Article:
For some time, I have felt overdrawn. Each day, as I went about my tasks and took care of my family, I went to bed a bit more depleted.
I felt like an aluminum bucket of water. Every morning, God would pour into my bucket as I went to him in the Word. But the needs of my day exhausted the water. Each need was like a hole in my bucket that allowed me—or required me — to pour water over that task, that person, that concern, that project.
It began to feel like the water was pouring out of the holes faster than I was getting filled by God. For the last few weeks, I’ve been scraping the bottom of the bucket and nearly emptied, I knew I needed a spiritual reset.
This week, I finally carved out a day for a spiritual retreat. I got away by myself — to just sit at Jesus’ feet without a deadline and with nothing pressing me to get up and get back to work.
My only real agenda was to immerse myself in the Living Water and to recast a vision for my walk with God, for this season I’m in, for the work He’s given me and for my family.
It has been good. I am refreshed and more importantly, I have a renewed vision for all that I see God doing.
When reading a biography of Mother Teresa a few years ago, I was impressed with her commitment to take this kind of spiritual retreat every year. She began the practice as a young novitiate and continued every year, despite the demands on her time, the overwhelming need and all of her responsibilities locally and globally.
In fact, it was on her annual spiritual retreat where she first heard her “call within a call” to leave the convent in Calcutta and minister to the poorest of the poor.
Jesus also stepped away for spiritual refilling and taught his disciples the practice as well.
“…crowds of people came to hear him and to be healed of their sicknesses. But Jesus often withdrew to lonely places and prayed.” Luke 5:17
“Then, because so many people were coming and going that they did not even have a chance to eat, he said to them, ‘Come with me by yourselves to a quiet place and get some rest.’” Mark 6:31
We understand the busyness of coming and going. We get not having a chance to eat – or to eat well – on some days.
Phone calls, texts, stacks of papers in the to-do pile, people that need meals prepared and cleaned up, “Mom, can you pick me up?” and “Mom, I need your help” all had me at a place where I was bone dry – needing deep breaths, my own thoughts and space to hear God’s.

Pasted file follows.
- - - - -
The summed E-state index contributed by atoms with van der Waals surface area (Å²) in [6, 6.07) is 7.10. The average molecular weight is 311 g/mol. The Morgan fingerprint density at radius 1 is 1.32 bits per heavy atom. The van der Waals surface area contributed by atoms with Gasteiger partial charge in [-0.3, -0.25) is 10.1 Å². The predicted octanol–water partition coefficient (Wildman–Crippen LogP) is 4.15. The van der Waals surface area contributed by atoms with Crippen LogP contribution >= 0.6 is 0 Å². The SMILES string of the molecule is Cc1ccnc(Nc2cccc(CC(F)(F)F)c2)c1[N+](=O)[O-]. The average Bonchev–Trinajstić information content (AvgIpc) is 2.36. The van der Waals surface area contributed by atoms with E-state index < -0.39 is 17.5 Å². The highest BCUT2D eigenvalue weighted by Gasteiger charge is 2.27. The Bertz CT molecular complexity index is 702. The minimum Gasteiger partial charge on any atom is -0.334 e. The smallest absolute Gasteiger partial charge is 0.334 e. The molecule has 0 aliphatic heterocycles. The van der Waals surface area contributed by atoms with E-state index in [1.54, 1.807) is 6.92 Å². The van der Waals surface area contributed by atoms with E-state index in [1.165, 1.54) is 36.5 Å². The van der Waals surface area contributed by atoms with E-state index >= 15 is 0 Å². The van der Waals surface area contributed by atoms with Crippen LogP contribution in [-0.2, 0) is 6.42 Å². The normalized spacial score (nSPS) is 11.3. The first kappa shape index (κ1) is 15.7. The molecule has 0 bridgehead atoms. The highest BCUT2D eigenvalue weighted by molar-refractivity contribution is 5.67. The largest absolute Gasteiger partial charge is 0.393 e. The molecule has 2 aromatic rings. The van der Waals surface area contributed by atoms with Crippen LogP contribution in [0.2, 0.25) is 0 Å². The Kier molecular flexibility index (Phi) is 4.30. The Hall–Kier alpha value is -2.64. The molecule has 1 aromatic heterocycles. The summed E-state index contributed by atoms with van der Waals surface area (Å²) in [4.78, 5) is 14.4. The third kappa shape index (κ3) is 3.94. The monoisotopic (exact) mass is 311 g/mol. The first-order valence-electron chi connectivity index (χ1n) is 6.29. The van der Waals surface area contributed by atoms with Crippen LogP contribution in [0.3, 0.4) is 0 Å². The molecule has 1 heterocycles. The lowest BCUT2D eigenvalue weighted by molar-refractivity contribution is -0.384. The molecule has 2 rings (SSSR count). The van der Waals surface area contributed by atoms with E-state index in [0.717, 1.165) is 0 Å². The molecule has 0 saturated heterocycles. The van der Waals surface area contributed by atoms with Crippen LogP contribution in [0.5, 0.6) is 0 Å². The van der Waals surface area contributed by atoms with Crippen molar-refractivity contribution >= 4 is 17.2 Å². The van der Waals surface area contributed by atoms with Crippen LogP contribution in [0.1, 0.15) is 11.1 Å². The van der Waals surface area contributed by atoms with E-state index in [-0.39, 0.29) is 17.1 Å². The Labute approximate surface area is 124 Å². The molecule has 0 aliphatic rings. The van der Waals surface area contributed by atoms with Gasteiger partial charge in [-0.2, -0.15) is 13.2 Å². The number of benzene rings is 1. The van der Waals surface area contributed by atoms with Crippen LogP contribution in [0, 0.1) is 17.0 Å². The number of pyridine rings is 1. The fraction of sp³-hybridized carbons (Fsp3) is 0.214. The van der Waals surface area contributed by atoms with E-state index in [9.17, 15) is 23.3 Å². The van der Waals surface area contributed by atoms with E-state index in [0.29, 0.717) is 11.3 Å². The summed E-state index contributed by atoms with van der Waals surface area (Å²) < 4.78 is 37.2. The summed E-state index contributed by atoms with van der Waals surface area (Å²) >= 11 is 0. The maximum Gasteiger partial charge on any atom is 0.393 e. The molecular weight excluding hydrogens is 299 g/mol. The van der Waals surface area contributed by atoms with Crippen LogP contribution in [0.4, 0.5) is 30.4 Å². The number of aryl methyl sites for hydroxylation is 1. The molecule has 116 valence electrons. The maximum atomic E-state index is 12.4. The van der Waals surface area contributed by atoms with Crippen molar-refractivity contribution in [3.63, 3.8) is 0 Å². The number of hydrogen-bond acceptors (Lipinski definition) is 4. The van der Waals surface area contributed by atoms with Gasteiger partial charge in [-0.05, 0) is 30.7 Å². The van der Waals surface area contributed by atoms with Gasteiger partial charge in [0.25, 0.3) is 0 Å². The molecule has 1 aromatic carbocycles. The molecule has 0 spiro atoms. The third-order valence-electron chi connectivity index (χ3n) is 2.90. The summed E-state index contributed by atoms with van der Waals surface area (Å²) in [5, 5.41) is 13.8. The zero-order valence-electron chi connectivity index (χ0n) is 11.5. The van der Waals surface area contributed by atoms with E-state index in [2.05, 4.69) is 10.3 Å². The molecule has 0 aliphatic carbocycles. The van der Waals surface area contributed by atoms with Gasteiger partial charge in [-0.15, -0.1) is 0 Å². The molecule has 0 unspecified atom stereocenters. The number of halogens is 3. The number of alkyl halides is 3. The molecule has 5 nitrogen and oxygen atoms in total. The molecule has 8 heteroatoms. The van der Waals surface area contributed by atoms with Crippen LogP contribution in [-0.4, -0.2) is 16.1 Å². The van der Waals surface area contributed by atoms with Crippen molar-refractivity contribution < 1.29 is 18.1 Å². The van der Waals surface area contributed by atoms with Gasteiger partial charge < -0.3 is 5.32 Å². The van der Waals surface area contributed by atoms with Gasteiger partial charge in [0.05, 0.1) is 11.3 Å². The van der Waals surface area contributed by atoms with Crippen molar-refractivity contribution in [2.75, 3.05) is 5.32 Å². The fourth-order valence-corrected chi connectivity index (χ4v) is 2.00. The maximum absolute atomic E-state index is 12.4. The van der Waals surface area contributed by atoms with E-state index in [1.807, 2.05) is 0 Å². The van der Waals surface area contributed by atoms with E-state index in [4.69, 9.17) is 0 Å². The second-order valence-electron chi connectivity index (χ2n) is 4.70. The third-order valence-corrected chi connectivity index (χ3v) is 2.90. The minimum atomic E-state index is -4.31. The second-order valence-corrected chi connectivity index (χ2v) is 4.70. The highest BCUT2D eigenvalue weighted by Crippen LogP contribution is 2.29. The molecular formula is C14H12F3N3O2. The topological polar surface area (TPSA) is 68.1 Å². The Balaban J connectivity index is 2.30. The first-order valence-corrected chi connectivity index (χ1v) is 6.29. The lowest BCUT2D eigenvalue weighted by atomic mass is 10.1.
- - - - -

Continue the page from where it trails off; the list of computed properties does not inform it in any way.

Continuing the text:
Creating Spiritual Retreat
Retreat means to step back or draw back.
My retreats have four essentials:
- time in a quiet place away from my people and distraction
- my Bible
- a journal or notebook
- a list of questions and prompts to work through
This isn’t a planning day for me. It’s not a day to schedule out the year’s schooling, put together a new chore system or align my calendar.
A spiritual retreat is where, first, I spend generous time in the Word. I don’t read the Word to teach it or to write about it. It is soul-deep replenishment for me.
Second, a spiritual retreat allows me generous time for prayer. Some of it is formal prayer but most of it is an ongoing conversation as I work through prompts and listen to God’s direction.
Casting a Vision
Finally, I work through a spiritual assessment and questions that help me study where God has been moving; what is working and what needs to be changed; and areas of need for me, our family and each of my children.
The perspective I get when I step back and really examine life is amazing. It helps me to take stock of our lives, to be proactive and to make choices for the year rather than just react to those things that blare the loudest.
And always, life rights itself as time and prayer and God’s Word replenish me.
Next week, I’ll share all the questions and prompts I work through in a spiritual retreat. I’m creating several printables you can download and use in your own personal retreat.